Warner Bros. K66088 (2 LPs, original UK edition). 1979. Fleetwood Mac, prods.; Richard Bashut, Ken Caillat, prods., engs.; Hernan Rojas eng. AAA. TT: 74:06

The record-breaking global success of Rumours doomed its much-delayed, way-over-budget follow-up. Tusk was criticized as overblown, self-indulgent, and lacking direction, all of which had some truth. But it has weathered well. Revisited 30 years on, it's a mostly delightful if disparate collection of high-class AOR that's worth a place alongside the Beatles' "White Album" or the Stones' Exile on Main Street. I can't speak for the remastered CDs, but system improvements now cut through the overproduction that made the original vinyl confusing, allowing fresh enjoyment of these fine songs and subtle, complex arrangements.

ENNIO MORRICONE: The Soundtracks: 75 Themes from 53 Films
Déjà Vu Definitive Gold 5X031 (5 CDs). 2007. No recording details available. TT: 3:56:15

Everyone's music collection should include some Morricone. The music establishment might sniff at film soundtracks, but in my opinion they'll be remembered long after most "serious" modern music is forgotten and ignored. Morricone, especially when helping director Sergio Leone reinvent the Western, is a great innovator, adding wit, charm, and tension in his unusual use of voices, whistling, and strange instrumentation. Although I bought an LP of the original soundtrack album of The Good, the Bad and the Ugly back in the 1970s, finding a good collection proved difficult—until I discovered this Italian compilation, which, at $20 for five CDs, is also a bargain. Hours of Googling have failed to find any provenance whatsoever, though the scores, different from the performances on my OST, have presumably been rerecorded—and to a very high standard.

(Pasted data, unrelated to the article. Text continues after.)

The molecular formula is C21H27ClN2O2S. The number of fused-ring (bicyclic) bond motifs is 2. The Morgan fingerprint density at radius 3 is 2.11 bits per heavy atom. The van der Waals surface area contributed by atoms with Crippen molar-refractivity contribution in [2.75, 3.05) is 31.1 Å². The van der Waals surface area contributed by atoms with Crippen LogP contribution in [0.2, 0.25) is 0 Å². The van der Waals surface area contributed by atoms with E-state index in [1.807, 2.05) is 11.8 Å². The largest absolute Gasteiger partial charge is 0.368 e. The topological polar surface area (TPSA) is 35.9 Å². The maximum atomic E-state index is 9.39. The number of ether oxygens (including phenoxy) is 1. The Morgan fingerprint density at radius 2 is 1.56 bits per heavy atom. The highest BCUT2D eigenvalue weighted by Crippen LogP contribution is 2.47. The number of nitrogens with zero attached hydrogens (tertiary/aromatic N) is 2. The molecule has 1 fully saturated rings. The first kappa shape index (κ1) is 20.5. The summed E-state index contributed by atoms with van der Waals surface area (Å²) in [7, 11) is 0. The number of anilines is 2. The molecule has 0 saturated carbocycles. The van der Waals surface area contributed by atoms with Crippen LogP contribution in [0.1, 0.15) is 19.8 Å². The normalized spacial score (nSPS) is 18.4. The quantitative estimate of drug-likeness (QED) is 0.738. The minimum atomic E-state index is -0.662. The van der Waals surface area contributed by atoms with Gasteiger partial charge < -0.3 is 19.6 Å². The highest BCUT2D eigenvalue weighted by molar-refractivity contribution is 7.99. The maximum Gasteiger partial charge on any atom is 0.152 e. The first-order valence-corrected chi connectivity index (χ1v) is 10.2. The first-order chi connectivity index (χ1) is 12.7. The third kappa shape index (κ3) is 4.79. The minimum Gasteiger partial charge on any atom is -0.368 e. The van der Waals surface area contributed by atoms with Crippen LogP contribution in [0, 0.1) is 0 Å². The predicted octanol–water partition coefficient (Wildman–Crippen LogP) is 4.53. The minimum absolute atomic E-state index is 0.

JACOBITES: Robespierre's Velvet Basement
Secretly Canadian SC55 (2 CDs). 1985/2002. Bob Lamb, prod., eng.; Nikki Sudden, Dave Kusworth, prods., remastering; John Rivers, remastering. AAD. TT: 95:00

Rock writers generally don't get groupies, but sometimes our proximity to rock stars makes the notion theoretically . . . achievable. When Nikki Sudden's post–Swell Maps outfit, the Jacobites, issued their second LP in 1985, yours truly was so smitten by the British group's edgy blend of the Rolling Stones, the Velvets, and vintage blues that I wrote a hyperbolic 1000-word review. Five years later, Sudden comes to town on a rare US tour and, remembering my name, greets me like an old friend. In the dressing room after the show, I'm guzzling his Jack Daniel's and watching him paw a local groupie known as the Dragon Lady. Noting my apparent envy, Sudden leans over to whisper in the ear of another lissome lass who'd come backstage. She promptly gets up, walks over, slides onto my lap, and begins, ever so delicately, to nibble on my earlobe . . . (XXIV-2)

U2: War
Island/UME B0010949-02 (2 CDs). 1983/2008. Steve Lillywhite, Bill Whelan, prods.; Paul Thomas, Kevin Killen, engs.; Cheryl Engels, Arnie Acosta, remastering (overseen by The Edge). AAD. TT: 111:27

This edition of the 1983 album War, part of Universal's ambitious overhaul of U2's back catalog, boasts a bonus disc comprising a dozen remixes, rarities, live tracks, and B-sides. It's the significance of the original LP, however—key cuts such as the soaring anthem "New Year's Day" and the violin-fueled swooner "Drowning Man," and notwithstanding the glammy rocker "The Refugee"—that gives the record its lasting resonance. War decisively catapulted the Irish band to international prominence. Me too, in a sense: after witnessing the opening date of the US War tour, I was inspired to start a U2 fanzine, and began to gradually develop sufficient chops and reputation to turn professional journalist. Now you know who to blame.